McMaster researchers developed 'fish hooks' to catch samples of coronavirus

Researchers at McMaster University have developed a set of "fish hooks" capable of catching the new coronavirus and quickly released it to the international community in hopes of helping health scientists determine how it's spreading.

Team skipped the traditional peer-review process to help take on outbreak

Associate professor Andrew McArthur, left, and PhD candidate Jalees Nasir are authors of the study and members of the Michael G. DeGroote Institute for Infectious Disease Research. (Supplied by McMaster University)

Researchers at McMaster University have developed a set of "fish hooks" capable of isolating the new coronavirus and have quickly released the new tool to the international community to help battle the outbreak.

The innovation will help health scientists determine how the COVID-19 is spreading and track whether it's evolving.

"The reason we want to look at the genome of the virus is to make sure it's not changing as it passes through people and populations and possibly becoming more infective or more dangerous," explained Andrew McArthur, an associate professor and computational biologist at the Michael G. DeGroote Institute for Infectious Disease Research.

Those "hooks" allows scientists to do the "detective work" to find out how it transmits between people and how well it survives outside the body, as well as learn more about its properties using next-generation sequencing, he added.

The urgency of the outbreak and the fact McMaster doesn't have a sample of the cornoavirus led McArthur and his team to skip the typical peer-review and clinical evaluation stages and instead release their sequences publicly right away.

"Right now we just don't have that kind of time," he explained in an interview with CBC.

Instead the researchers are planning to work with Sunnybrook Hospital for future testing and are relying on scientists around the world to perform their own experiments.

"I'm hopeful someone in China or Italy maybe will be the first one," explained McArthur. "As long as someone does it I'll be content."

The "hooks" aren't aimed at diagnosing patients. They work by attaching with the virus's DNA, allowing them to cherry pick virus from among the other types of DNA included in biological samples. And that's not any easy task.

"The molecules you're after like the virus are really rare. It's a tiny fraction. It's really much worse than a needle in a haystack," said McArthur.

Typically a virus is isolated using costly and time consuming processes such as culturing it in cells at contained labs by trained specialists — an option that isn't always available or affordable in countries that have more limited resources.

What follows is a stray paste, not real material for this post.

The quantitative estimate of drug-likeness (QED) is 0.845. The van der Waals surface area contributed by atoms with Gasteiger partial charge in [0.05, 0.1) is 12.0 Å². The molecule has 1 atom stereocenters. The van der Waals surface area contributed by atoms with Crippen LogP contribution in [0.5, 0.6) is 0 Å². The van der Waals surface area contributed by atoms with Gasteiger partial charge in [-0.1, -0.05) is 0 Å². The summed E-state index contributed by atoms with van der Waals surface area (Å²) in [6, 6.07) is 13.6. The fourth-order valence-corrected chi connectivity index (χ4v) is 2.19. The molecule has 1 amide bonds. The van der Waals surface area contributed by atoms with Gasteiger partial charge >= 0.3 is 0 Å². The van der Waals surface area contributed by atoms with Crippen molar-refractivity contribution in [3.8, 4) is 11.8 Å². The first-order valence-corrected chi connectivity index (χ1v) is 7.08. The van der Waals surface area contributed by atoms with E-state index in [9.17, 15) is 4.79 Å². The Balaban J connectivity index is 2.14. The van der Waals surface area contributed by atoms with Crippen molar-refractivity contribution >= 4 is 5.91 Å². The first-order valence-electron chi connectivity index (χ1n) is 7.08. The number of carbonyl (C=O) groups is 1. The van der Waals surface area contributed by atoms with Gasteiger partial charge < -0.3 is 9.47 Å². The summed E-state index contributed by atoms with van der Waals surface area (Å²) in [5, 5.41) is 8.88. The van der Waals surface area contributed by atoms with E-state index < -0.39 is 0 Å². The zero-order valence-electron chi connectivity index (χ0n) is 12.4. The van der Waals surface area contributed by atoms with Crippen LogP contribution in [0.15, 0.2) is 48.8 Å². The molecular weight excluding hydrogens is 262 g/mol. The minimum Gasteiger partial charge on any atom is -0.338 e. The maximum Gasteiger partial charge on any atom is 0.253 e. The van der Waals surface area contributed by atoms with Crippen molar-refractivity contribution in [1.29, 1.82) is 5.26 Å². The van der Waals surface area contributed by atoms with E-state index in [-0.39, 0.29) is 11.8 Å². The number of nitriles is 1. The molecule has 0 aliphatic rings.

"Not every municipality or country will have specialized labs and researchers, not to mention that culturing a virus is dangerous," he stated in a media release from the university. "This tool removes some of these barriers and allows for more widespread testing and analyses."

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The team was able to put together the "hooks" so quickly because Jalees Nasir, a PhD candidate in biochemistry and biomedical sciences at McMaster, was already working with Sunnybrook to develop a tool to isolate respiratory viruses when the outbreak began.

Nasir immediately pivoted his project, creating a "sequence recipe" to isolate COVID-19 specifically.

"When you have samples from a patient, for example, it can consist of a combination of virus, bacteria and human material, but you're really only interested in the virus," Nasir said in the release. "It's almost like a fishing expedition. We are designing baits that we can throw into the sample as hooks and pull out the virus from that mixture."

Now David Speicher, a postdoctoral fellow in McArthur's lab, is sharing details of the technology with the clinical epidemiology community around the globe.

McArthur and his team aren't just sharing their tool. They're also making behind the scenes work that went into it available to the public so that a sort of mass peer-review is possible.

"We designed this tool and are releasing it for use by others," he said.

"In part, we're relying on our track record of knowing what we are doing, but we're also relying on people who have the virus samples in hand being able to do the validation experiment so that it's reliable."